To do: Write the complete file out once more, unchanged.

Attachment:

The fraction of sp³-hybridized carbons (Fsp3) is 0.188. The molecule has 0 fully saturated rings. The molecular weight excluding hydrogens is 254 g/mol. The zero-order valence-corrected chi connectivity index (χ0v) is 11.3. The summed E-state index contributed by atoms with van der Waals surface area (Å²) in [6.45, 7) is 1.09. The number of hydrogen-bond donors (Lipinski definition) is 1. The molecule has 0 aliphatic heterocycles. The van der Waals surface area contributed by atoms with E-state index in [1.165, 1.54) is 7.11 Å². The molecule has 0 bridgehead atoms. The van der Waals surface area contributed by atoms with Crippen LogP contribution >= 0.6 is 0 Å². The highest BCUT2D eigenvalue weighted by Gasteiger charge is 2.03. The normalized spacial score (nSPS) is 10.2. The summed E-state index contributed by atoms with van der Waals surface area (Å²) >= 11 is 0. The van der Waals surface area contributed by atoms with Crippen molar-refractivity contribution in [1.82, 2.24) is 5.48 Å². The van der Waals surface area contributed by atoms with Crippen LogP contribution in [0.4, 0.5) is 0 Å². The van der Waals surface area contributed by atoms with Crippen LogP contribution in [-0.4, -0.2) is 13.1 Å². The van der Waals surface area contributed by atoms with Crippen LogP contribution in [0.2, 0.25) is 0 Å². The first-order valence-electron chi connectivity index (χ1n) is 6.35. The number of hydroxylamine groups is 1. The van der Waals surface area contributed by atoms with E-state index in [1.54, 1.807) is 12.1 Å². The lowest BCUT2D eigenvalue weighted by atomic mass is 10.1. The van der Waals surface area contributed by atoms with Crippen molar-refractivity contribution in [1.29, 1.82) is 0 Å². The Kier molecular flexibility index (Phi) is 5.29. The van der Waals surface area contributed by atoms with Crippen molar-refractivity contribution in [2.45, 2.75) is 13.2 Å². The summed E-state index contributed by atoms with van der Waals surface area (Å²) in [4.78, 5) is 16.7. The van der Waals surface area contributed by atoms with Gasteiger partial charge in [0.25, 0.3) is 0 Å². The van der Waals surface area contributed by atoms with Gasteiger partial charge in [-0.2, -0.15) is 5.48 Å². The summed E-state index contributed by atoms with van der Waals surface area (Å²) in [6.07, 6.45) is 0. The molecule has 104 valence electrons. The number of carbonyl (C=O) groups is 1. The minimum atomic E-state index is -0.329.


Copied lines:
The fraction of sp³-hybridized carbons (Fsp3) is 0.188. The molecule has 0 fully saturated rings. The molecular weight excluding hydrogens is 254 g/mol. The zero-order valence-corrected chi connectivity index (χ0v) is 11.3. The summed E-state index contributed by atoms with van der Waals surface area (Å²) in [6.45, 7) is 1.09. The number of hydrogen-bond donors (Lipinski definition) is 1. The molecule has 0 aliphatic heterocycles. The van der Waals surface area contributed by atoms with E-state index in [1.165, 1.54) is 7.11 Å². The molecule has 0 bridgehead atoms. The van der Waals surface area contributed by atoms with Crippen LogP contribution >= 0.6 is 0 Å². The highest BCUT2D eigenvalue weighted by Gasteiger charge is 2.03. The normalized spacial score (nSPS) is 10.2. The summed E-state index contributed by atoms with van der Waals surface area (Å²) >= 11 is 0. The van der Waals surface area contributed by atoms with Crippen molar-refractivity contribution in [1.82, 2.24) is 5.48 Å². The van der Waals surface area contributed by atoms with Crippen LogP contribution in [0.4, 0.5) is 0 Å². The van der Waals surface area contributed by atoms with Crippen LogP contribution in [-0.4, -0.2) is 13.1 Å². The van der Waals surface area contributed by atoms with Crippen LogP contribution in [0.2, 0.25) is 0 Å². The first-order valence-electron chi connectivity index (χ1n) is 6.35. The number of hydroxylamine groups is 1. The van der Waals surface area contributed by atoms with E-state index in [1.54, 1.807) is 12.1 Å². The lowest BCUT2D eigenvalue weighted by atomic mass is 10.1. The van der Waals surface area contributed by atoms with Crippen molar-refractivity contribution in [1.29, 1.82) is 0 Å². The Kier molecular flexibility index (Phi) is 5.29. The van der Waals surface area contributed by atoms with Crippen molar-refractivity contribution in [2.45, 2.75) is 13.2 Å². The summed E-state index contributed by atoms with van der Waals surface area (Å²) in [4.78, 5) is 16.7. The van der Waals surface area contributed by atoms with Gasteiger partial charge in [0.25, 0.3) is 0 Å². The van der Waals surface area contributed by atoms with Gasteiger partial charge in [-0.2, -0.15) is 5.48 Å². The summed E-state index contributed by atoms with van der Waals surface area (Å²) in [6.07, 6.45) is 0. The molecule has 104 valence electrons. The number of carbonyl (C=O) groups is 1. The minimum atomic E-state index is -0.329.